How to Prepare for a Biotech Interview in 10 Easy Steps

Step 1: Research the Company

Before you interview, your first and most vital step is to research the company! Let’s face it, this probably isn’t the first time you’ve heard this advice. That’s because hiring managers have specific reasons for asking you questions about your background, career interests, and reasons for applying. When you research a company, you can emphasize the company’s mission, values, and products or services within your interview responses. Frame these core aspects of a company around your industry experience so that a hiring manager can visualize exactly how you fit into their company. One method for researching a company is to spend time on its website and LinkedIn company page. With a better understanding of a company, you can take your background and their future to meet at the point of opportunity. Thorough research will go a long way in a biotech interview just as much as in a biotech career.

Step 2: Review the Job Description

Your second step is to review the job description. Doing this simple task before the interview will help keep in the back of your mind what a hiring manager is looking for in their ideal candidate. Job descriptions should tell you all the key responsibilities and qualifications. During an interview, demonstrate these traits with your background or experience. This is also a great way to prepare if there are any gaps in your knowledge. Beforehand, make sure to understand where you can grow and have answers ahead of time if an interviewer asks about any qualifications you might not fulfill. Reviewing the job description is an easy way to begin forming your answers to technical questions and is a great practice for all biotech careers.

Step 3: Prepare for Behavioral Questions

Hiring managers want to ensure they hire someone who will be an asset to their team. One of the ways they do this is by asking behavioral questions during the interview. Many biotech careers involve working in multi-disciplinary teams or closely with other departments. When productivity and results rely on communication, behavioral questions determine if candidates can work in these environments. You’ve probably heard behavioral questions before as they ask about your soft skills. Soft skills can include leadership, teamwork, communication, and more. These questions will ask how you react in different scenarios. Here are some examples: Describe your process when troubleshooting a problem. When working within a group, which role do you prefer? What factors do you consider when designing studies? To answer these questions, remember that this aligns with the job description and use situations from your experience. Recall one or two experiences that can display your skills when preparing for behavioral biotech interview questions.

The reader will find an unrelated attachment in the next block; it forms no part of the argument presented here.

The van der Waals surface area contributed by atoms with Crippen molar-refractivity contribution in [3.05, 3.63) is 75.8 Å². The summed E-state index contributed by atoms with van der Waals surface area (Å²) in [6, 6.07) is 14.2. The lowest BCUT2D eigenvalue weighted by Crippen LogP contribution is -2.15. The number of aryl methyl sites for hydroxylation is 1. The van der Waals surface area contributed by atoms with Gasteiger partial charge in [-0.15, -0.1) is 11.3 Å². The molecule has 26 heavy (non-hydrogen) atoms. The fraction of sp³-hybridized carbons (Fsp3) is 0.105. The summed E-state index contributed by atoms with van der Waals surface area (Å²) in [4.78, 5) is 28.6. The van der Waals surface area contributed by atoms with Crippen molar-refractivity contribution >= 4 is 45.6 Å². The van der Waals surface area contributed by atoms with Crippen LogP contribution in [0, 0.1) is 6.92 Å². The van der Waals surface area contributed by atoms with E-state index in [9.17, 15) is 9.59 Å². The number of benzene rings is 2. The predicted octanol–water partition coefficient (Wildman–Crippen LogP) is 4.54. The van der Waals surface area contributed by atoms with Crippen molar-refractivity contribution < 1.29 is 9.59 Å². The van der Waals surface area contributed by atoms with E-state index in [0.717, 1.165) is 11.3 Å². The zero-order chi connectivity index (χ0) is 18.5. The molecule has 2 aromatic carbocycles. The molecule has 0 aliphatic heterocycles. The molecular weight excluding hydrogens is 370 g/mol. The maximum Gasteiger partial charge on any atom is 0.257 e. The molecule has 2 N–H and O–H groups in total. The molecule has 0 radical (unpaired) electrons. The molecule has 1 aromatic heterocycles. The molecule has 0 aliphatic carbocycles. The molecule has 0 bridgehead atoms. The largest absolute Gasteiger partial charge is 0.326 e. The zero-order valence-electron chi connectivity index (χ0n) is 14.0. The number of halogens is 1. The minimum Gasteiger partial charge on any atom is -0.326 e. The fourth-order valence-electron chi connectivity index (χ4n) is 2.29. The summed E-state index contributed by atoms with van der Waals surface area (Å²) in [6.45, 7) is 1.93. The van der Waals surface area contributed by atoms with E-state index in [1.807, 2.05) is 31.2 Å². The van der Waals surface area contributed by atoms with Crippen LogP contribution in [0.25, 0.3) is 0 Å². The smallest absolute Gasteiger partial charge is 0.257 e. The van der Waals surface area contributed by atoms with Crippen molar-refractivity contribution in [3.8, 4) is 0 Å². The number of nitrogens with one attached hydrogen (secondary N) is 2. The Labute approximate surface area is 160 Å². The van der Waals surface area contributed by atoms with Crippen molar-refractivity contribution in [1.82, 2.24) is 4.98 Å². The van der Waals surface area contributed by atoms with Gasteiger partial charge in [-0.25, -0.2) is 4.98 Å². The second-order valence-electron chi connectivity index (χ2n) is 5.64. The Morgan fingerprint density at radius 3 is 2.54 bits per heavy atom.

Step 4: Review Your Resume and Cover Letter

Similar to steps two and three, review your resume and cover letter. Identify your strengths and how they can be applied to the role by comparing your skills from your experience with the job description. It is also important to note any weaknesses you might have. Perhaps these can be one year less of experience than desired or a lack of knowledge with a specific program or technique. Remember that if you’ve made it to the interview portion of your job search, hiring managers already like what they’ve seen from your background. Once you identify your weaknesses, use these as points of growth and opportunity in your interview responses. Pair these with your strengths to show that you are an overall well-rounded and eager candidate.

Step 5: Practice Your Elevator Pitch

Your interview elevator pitch is a quick snapshot of your professional life. You may not use this for all interviews, but some interviewers might start the conversation by asking about yourself and your background. Your elevator pitch or introduction should be about two quick sentences. Your first sentence introduces who you are and summarizes what you do or specialize in. Your second sentence should show interest in the company and describe what you want in an opportunity. For example, I’m a clinical trial assistant with experience in [specialty], and I appreciate the innovative work your company does with drug discovery. I’m positive my experience can help with [result or outcome]. The best elevator pitches are short, summarizing, and to the point. Practice this a few times to yourself or by writing it down. This is a quick method for networking at biotech conferences or events too!

Step 6: Prepare Questions to Ask the Interviewer